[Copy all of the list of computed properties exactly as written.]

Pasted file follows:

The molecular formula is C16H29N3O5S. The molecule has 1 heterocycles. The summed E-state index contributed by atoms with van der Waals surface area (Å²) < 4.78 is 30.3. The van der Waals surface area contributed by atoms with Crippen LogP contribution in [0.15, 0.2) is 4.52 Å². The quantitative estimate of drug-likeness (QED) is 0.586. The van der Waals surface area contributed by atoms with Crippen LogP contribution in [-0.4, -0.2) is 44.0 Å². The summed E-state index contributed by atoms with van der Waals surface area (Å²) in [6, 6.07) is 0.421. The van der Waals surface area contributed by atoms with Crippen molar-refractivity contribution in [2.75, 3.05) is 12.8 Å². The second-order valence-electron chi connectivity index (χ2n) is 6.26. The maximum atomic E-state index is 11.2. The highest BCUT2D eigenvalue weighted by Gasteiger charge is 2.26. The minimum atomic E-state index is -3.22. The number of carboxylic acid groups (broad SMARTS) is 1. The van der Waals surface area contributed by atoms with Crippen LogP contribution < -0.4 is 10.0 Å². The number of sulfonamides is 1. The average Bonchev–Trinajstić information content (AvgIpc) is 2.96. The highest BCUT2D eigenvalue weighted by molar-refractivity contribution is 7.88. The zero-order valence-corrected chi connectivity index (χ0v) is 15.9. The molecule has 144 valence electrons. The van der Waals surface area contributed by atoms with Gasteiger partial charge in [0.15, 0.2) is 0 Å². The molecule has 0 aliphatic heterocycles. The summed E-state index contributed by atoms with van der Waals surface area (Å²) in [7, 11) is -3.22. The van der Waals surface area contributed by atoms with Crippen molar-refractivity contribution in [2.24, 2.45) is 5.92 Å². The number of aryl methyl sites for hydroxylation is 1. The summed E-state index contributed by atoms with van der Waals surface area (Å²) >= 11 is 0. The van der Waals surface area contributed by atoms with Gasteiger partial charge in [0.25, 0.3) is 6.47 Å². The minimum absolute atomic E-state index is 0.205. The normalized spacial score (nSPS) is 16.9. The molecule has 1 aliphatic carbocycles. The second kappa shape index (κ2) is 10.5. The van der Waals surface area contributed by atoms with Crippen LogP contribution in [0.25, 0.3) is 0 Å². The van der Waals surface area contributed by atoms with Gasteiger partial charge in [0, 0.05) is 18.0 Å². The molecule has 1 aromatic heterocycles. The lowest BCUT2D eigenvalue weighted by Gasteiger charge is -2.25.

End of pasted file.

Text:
The molecular formula is C16H29N3O5S. The molecule has 1 heterocycles. The summed E-state index contributed by atoms with van der Waals surface area (Å²) < 4.78 is 30.3. The van der Waals surface area contributed by atoms with Crippen LogP contribution in [0.15, 0.2) is 4.52 Å². The quantitative estimate of drug-likeness (QED) is 0.586. The van der Waals surface area contributed by atoms with Crippen LogP contribution in [-0.4, -0.2) is 44.0 Å². The summed E-state index contributed by atoms with van der Waals surface area (Å²) in [6, 6.07) is 0.421. The van der Waals surface area contributed by atoms with Crippen molar-refractivity contribution in [2.75, 3.05) is 12.8 Å². The second-order valence-electron chi connectivity index (χ2n) is 6.26. The maximum atomic E-state index is 11.2. The highest BCUT2D eigenvalue weighted by Gasteiger charge is 2.26. The minimum atomic E-state index is -3.22. The number of carboxylic acid groups (broad SMARTS) is 1. The van der Waals surface area contributed by atoms with Crippen LogP contribution < -0.4 is 10.0 Å². The number of sulfonamides is 1. The average Bonchev–Trinajstić information content (AvgIpc) is 2.96. The highest BCUT2D eigenvalue weighted by molar-refractivity contribution is 7.88. The zero-order valence-corrected chi connectivity index (χ0v) is 15.9. The molecule has 144 valence electrons. The van der Waals surface area contributed by atoms with Gasteiger partial charge in [0.15, 0.2) is 0 Å². The molecule has 0 aliphatic heterocycles. The summed E-state index contributed by atoms with van der Waals surface area (Å²) in [7, 11) is -3.22. The van der Waals surface area contributed by atoms with Crippen molar-refractivity contribution in [2.24, 2.45) is 5.92 Å². The number of aryl methyl sites for hydroxylation is 1. The summed E-state index contributed by atoms with van der Waals surface area (Å²) >= 11 is 0. The van der Waals surface area contributed by atoms with Gasteiger partial charge in [0.25, 0.3) is 6.47 Å². The minimum absolute atomic E-state index is 0.205. The normalized spacial score (nSPS) is 16.9. The molecule has 1 aliphatic carbocycles. The second kappa shape index (κ2) is 10.5. The van der Waals surface area contributed by atoms with Crippen LogP contribution in [0.25, 0.3) is 0 Å². The van der Waals surface area contributed by atoms with Gasteiger partial charge in [0, 0.05) is 18.0 Å². The molecule has 1 aromatic heterocycles. The lowest BCUT2D eigenvalue weighted by Gasteiger charge is -2.25.